National Geographic : 1973 Jun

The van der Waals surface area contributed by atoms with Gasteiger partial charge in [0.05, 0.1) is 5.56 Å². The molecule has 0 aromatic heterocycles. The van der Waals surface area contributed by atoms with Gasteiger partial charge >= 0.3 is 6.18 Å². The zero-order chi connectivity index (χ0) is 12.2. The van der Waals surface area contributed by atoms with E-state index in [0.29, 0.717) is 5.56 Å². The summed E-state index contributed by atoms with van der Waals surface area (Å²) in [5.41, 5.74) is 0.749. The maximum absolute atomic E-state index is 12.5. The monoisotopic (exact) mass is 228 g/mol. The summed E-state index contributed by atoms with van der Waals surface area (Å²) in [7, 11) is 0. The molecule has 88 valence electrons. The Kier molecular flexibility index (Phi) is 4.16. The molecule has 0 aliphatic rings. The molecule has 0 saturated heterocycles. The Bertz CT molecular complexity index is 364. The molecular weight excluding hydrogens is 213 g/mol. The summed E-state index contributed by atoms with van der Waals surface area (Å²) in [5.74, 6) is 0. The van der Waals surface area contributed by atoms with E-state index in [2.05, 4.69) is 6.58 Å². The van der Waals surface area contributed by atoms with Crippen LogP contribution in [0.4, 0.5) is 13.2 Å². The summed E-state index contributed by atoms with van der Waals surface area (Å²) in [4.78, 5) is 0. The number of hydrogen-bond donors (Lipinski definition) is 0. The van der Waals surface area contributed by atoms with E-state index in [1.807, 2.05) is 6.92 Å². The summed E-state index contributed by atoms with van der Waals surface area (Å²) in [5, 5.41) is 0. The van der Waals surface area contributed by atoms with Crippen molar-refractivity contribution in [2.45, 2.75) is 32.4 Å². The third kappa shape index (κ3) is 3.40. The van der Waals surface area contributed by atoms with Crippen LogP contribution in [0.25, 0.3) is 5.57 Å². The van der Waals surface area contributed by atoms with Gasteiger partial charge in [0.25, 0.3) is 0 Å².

Serpents of destruction, strip mines coil across the Cumberlands-a price Americans pay for more and more electricity. Stripping yields almost two-thirds of the coal burned by TVA plants. Abandoned a decade ago, these "orphan" mines in eastern Tennessee continue to erode, slide, and pollute valley streams. One healing operation called cut-and-fill could end the worst abuses of mountain stripping. Con tractors blast and bulldoze a bench, hauling over burden to a storage area rather than dumping it downslope. Front-end loaders work the exposed coal seam (1). Then earthmovers restore over burden in the worked-out pit (2), even as augers drill like corkscrews to extract more coal (3). Grass and seedling trees, planted on recontoured slopes, control erosion and bring back the forest (4). Across the nation coal strippers rip out an esti mated 1,200 acres a week. Most have yet to launch effective but costly restoration projects, despite rising public concern for the ravaged land. Forest in the making, pine seedlings take hold on a reclaimed bench west of Oak Ridge. The nation's largest coal buyer, TVA has since 1965 written in creasingly stringent reclamation re quirements into its contracts with strip miners. One company covered this worked-out seam with earth and planted 1,000 pines to the acre two years ago; costs ran $250 to $500 an acre. In a demonstration project in Campbell County, the cut-and-fill method shown in the diagram is being tested. While encouraging improved mining practices, TVA also tests a variety of fertilizers and vegetation. Whatever Happened to TVA?